(All awkward grammar is entirely my fault.)
"1. Mitigation of publication flood
The number of publications around the world should be reduced (relative to the growing number of scientists) and thus - against the economic interests of publishers - also the number of journals. This is the only way to ensure that this important basis for assessing the quality of research will again consist of reflected and carefully evaluated results. And only then researchers will be able to again take sufficient note of relevant results and findings from their field.
2. Basic insights need permanent funding
Science needs durable and reliable funding, because the search for something new and for an increased understanding of nature follows radically different laws than a commercial enterprise. Of course academic institutions have to deal responsibly with their funds. We have to vehemently object however the expectation that academic institutions have to make direct financial profit or are evaluated by strongly economically oriented criteria. Rather, we should work together, even more than is already done today, to highlight the high intrinsic value of knowledge gain for the general public.
3. More emphasis on the content of scientific achievements
In the allocation of research funds it should be content that is assessed, not mindless promises of success of practical implementation. The qualitative assessment of the scientific work of a scientist or a researcher should at least equal in importance the quantitative bibliometric performance indicators. The sheer number of publications is not a valid criterion.
4. Proscription of strategic authorship
Authorship of a scientific publication requires substantial contribution to the content of to-be-published work. Authorship has become a currency of science, which is rewarded with money. The system for performance-based allocation of funds should therefore carefully investigate the actual contributions of the authors and proscribe a merely strategic authorship without substantial participation.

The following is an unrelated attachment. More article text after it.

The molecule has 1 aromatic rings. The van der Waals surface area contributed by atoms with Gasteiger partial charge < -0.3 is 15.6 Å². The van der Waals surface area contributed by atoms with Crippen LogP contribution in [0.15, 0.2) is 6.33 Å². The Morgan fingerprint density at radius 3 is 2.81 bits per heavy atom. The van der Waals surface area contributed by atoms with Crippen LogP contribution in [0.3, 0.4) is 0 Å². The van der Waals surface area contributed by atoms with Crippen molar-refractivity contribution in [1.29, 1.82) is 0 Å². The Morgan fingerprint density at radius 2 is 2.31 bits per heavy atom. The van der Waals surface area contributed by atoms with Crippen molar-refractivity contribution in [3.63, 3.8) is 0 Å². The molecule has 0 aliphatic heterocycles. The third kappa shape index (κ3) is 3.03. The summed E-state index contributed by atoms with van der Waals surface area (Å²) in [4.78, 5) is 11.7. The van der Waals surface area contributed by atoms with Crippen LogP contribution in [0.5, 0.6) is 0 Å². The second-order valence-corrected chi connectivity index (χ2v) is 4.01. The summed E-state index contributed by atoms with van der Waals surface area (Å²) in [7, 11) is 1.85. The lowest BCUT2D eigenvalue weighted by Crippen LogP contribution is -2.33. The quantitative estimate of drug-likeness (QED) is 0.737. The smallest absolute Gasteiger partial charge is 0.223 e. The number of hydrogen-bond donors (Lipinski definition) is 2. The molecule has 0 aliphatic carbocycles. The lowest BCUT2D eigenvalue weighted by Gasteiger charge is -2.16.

5. Researchers must write their own research proposals
External funding is an important competitive component of the academic system. Due to the trend to demand very high shares of external funding, the pressure has increased so much that a professional application system has formed, one in which scientists no longer write the research proposals themselves, but, in extreme cases, agencies formulate standardized applications. But scientific concepts need to be written by the researchers themselves. Ghostwriters must not be tolerated, not even in composite applications where parts written by different scientists are often "smoothed" by agencies.
6. Transparency in the presentation of data collection
Science needs transparency, despite the increasing complexity. Rapid technological progress, together with an excessive competition leads to more complex, and difficult to verify experiments. Without transparent and accurate representations of data collection and the scientific approach undertaken, more mistakes and improbities occur which jeopardizes the substance of science.
7. Good research takes time
Development and implementation of sound projects are not compatible with short-term contracts. The pressure generated by short-term contracts leads scientists and researchers to carry out small projects with no substantial knowledge gain and to publish fragments. Only contract terms that offer, through sensible conditions, the possibilities to plan long-term projects (esp. for young researchers) allow the quality of research indispensable for international competition."
This sounds very Germenglish, even to me ;-) Gee, all these many-syllable words and convulated grammatic constructs. I had to look up "improbity," and I'm not even sure I know what the German translation "Unredlichkeit" means (literally it means "something one doesn't speak of"). In any case, I hope it's roughly understandable. I think these are all very good points. However, I wasn't even aware that ghostwriting of proposals is an issue, I've never heard of this.
Do you have anything to add?